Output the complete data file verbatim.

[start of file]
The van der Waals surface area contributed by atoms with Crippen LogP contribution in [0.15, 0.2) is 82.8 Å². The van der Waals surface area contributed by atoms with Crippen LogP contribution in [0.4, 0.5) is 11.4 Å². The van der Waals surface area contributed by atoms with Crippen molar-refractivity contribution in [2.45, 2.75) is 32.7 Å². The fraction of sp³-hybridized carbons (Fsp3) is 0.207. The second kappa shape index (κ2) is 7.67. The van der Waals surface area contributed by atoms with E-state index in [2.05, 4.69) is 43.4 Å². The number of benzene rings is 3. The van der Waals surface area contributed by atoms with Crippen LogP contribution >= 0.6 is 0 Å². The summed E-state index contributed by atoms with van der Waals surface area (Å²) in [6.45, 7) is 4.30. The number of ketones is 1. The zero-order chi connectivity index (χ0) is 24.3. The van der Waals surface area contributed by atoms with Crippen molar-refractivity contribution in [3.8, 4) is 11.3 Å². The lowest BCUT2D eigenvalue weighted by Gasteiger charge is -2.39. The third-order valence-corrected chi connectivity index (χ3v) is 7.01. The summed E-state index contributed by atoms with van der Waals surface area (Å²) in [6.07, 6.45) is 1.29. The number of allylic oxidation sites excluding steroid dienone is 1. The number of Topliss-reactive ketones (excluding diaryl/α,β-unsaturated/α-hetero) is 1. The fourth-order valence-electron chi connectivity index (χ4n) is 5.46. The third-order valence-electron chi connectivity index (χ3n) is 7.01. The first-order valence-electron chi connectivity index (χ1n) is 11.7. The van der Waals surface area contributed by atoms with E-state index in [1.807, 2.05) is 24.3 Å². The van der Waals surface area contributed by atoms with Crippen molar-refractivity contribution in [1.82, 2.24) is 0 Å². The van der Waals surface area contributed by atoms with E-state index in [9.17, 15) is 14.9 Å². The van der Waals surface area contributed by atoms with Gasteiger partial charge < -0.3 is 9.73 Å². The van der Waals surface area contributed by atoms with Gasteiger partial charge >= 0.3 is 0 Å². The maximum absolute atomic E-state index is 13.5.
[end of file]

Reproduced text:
The van der Waals surface area contributed by atoms with Crippen LogP contribution in [0.15, 0.2) is 82.8 Å². The van der Waals surface area contributed by atoms with Crippen LogP contribution in [0.4, 0.5) is 11.4 Å². The van der Waals surface area contributed by atoms with Crippen molar-refractivity contribution in [2.45, 2.75) is 32.7 Å². The fraction of sp³-hybridized carbons (Fsp3) is 0.207. The second kappa shape index (κ2) is 7.67. The van der Waals surface area contributed by atoms with E-state index in [2.05, 4.69) is 43.4 Å². The number of benzene rings is 3. The van der Waals surface area contributed by atoms with Crippen LogP contribution >= 0.6 is 0 Å². The summed E-state index contributed by atoms with van der Waals surface area (Å²) in [6.45, 7) is 4.30. The number of ketones is 1. The zero-order chi connectivity index (χ0) is 24.3. The van der Waals surface area contributed by atoms with Crippen molar-refractivity contribution in [3.8, 4) is 11.3 Å². The lowest BCUT2D eigenvalue weighted by Gasteiger charge is -2.39. The third-order valence-corrected chi connectivity index (χ3v) is 7.01. The summed E-state index contributed by atoms with van der Waals surface area (Å²) in [6.07, 6.45) is 1.29. The number of allylic oxidation sites excluding steroid dienone is 1. The number of Topliss-reactive ketones (excluding diaryl/α,β-unsaturated/α-hetero) is 1. The fourth-order valence-electron chi connectivity index (χ4n) is 5.46. The third-order valence-electron chi connectivity index (χ3n) is 7.01. The first-order valence-electron chi connectivity index (χ1n) is 11.7. The van der Waals surface area contributed by atoms with E-state index in [1.807, 2.05) is 24.3 Å². The van der Waals surface area contributed by atoms with Crippen molar-refractivity contribution in [1.82, 2.24) is 0 Å². The van der Waals surface area contributed by atoms with E-state index in [9.17, 15) is 14.9 Å². The van der Waals surface area contributed by atoms with Gasteiger partial charge < -0.3 is 9.73 Å². The van der Waals surface area contributed by atoms with Gasteiger partial charge >= 0.3 is 0 Å². The maximum absolute atomic E-state index is 13.5.